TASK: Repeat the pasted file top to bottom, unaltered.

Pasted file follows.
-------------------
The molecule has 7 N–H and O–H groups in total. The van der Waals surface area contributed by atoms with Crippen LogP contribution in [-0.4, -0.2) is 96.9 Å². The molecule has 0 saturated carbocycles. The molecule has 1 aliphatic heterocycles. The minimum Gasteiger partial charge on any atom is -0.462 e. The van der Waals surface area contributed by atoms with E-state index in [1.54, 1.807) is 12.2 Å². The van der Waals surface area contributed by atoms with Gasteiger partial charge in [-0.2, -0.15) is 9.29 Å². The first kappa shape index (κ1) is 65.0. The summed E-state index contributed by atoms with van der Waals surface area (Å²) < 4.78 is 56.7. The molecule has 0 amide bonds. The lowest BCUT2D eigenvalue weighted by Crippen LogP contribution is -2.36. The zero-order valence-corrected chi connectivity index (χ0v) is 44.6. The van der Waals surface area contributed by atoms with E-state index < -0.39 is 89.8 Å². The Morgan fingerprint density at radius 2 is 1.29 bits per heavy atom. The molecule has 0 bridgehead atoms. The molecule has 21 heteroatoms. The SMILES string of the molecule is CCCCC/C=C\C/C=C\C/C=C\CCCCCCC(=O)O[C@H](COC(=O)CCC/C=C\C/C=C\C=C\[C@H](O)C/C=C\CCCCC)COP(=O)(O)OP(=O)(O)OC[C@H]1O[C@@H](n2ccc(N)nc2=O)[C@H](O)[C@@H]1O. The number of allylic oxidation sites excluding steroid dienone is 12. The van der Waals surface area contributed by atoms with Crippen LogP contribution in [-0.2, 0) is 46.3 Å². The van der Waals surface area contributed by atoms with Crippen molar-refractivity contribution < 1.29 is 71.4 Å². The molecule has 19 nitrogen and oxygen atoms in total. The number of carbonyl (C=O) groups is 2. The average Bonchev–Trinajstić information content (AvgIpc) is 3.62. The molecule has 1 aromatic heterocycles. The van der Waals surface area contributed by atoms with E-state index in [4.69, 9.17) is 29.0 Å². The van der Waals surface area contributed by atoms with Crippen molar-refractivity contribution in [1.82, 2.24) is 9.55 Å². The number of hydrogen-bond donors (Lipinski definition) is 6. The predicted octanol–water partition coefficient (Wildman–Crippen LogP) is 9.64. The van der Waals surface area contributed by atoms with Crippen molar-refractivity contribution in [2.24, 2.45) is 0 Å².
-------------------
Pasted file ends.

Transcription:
The molecule has 7 N–H and O–H groups in total. The van der Waals surface area contributed by atoms with Crippen LogP contribution in [-0.4, -0.2) is 96.9 Å². The molecule has 0 saturated carbocycles. The molecule has 1 aliphatic heterocycles. The minimum Gasteiger partial charge on any atom is -0.462 e. The van der Waals surface area contributed by atoms with E-state index in [1.54, 1.807) is 12.2 Å². The van der Waals surface area contributed by atoms with Gasteiger partial charge in [-0.2, -0.15) is 9.29 Å². The first kappa shape index (κ1) is 65.0. The summed E-state index contributed by atoms with van der Waals surface area (Å²) < 4.78 is 56.7. The molecule has 0 amide bonds. The lowest BCUT2D eigenvalue weighted by Crippen LogP contribution is -2.36. The zero-order valence-corrected chi connectivity index (χ0v) is 44.6. The van der Waals surface area contributed by atoms with E-state index < -0.39 is 89.8 Å². The Morgan fingerprint density at radius 2 is 1.29 bits per heavy atom. The molecule has 0 bridgehead atoms. The molecule has 21 heteroatoms. The SMILES string of the molecule is CCCCC/C=C\C/C=C\C/C=C\CCCCCCC(=O)O[C@H](COC(=O)CCC/C=C\C/C=C\C=C\[C@H](O)C/C=C\CCCCC)COP(=O)(O)OP(=O)(O)OC[C@H]1O[C@@H](n2ccc(N)nc2=O)[C@H](O)[C@@H]1O. The number of allylic oxidation sites excluding steroid dienone is 12. The van der Waals surface area contributed by atoms with Crippen LogP contribution in [-0.2, 0) is 46.3 Å². The van der Waals surface area contributed by atoms with Crippen molar-refractivity contribution < 1.29 is 71.4 Å². The molecule has 19 nitrogen and oxygen atoms in total. The number of carbonyl (C=O) groups is 2. The average Bonchev–Trinajstić information content (AvgIpc) is 3.62. The molecule has 1 aromatic heterocycles. The van der Waals surface area contributed by atoms with E-state index in [4.69, 9.17) is 29.0 Å². The van der Waals surface area contributed by atoms with Crippen molar-refractivity contribution in [1.82, 2.24) is 9.55 Å². The number of hydrogen-bond donors (Lipinski definition) is 6. The predicted octanol–water partition coefficient (Wildman–Crippen LogP) is 9.64. The van der Waals surface area contributed by atoms with Crippen molar-refractivity contribution in [2.24, 2.45) is 0 Å².